A Greek Tragedy

Simon Lewis examines the damage that has been inflicted on the Greek economy in the run up to what is expected to be the most crucial decision to date regarding the future of Greece whilst considering how investors around the world might be affected.

It was evident at the time of the second Greek bailout in 2011 that another bailout would eventually be needed. Many years of economic mismanagement by successive Greek governments had created a problem that would take much effort and many years to resolve. Less evident was the tortuous and destructive pathway that Greece would follow in the run up to the next bailout.

The Greek economy – and its people – suffered a heavy dose of austerity in the aftermath of the 2011 bailout. It was painful, but did serve to reduce an ongoing budget deficit of almost 10% to practically zero. In fact, some economists were, until recently, predicting a budget surplus in 2015. To put that in context, over the same period the UK’s budget deficit was reduced from around 10% to approximately 5%. Simplistically, Greece endured twice the level of austerity experienced by the UK. However, such severe austerity had a very high cost, both economically and socially. The Greek economy was in recession for over 5 years and contracted by over 25%. Unemployment rose to over 25%, leading to an increase in poverty.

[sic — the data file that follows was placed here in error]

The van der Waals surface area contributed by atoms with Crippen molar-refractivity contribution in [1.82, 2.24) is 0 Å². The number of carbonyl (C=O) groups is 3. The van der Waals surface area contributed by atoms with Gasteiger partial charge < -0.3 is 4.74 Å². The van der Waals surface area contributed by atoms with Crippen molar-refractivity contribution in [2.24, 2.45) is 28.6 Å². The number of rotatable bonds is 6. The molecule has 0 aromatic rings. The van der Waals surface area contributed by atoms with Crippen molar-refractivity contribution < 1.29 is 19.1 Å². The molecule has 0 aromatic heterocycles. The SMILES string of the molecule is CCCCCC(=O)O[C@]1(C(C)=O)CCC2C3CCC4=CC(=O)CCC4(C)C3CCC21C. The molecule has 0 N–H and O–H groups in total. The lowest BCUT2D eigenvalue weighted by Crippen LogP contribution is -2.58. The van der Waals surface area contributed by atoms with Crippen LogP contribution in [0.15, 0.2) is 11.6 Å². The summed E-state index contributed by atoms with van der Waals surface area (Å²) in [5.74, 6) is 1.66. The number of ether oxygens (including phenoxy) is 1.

In the circumstances, it is understandable that the Greek people became tired of austerity and wanted change. However, by electing a radical and inexperienced government there is a danger that much of the economic progress so painfully achieved will be squandered as a result of the protracted fear and uncertainly that has ground the economy to a halt and is further discouraging the payment of taxes. The inactivity of businesses and the suspension of new investment to improve productivity will have resulted in a permanent loss of economic output that will hinder the economy’s potential.

There is a growing resentment amongst the electorates of many Eurozone countries about funding a further Greek bailout because ultimately, it is taxpayers in those countries who would carry the cost even though it would be spread over a long period of time. This has encouraged a tough negotiating position on the part of European politicians, who are fearful of disenfranchising their core voters.

Negotiations have therefore been dominated by intransigence and belligerence. One side wishing to ‘extend and pretend’ by not offering debt relief, even though it is clear that the debt is unsustainable, whilst the other side resists any further major economic reform. Both sides must realise that in the long run, the solution to the problem will be cheaper the sooner it is implemented. Both sides must also realise that the most expensive outcome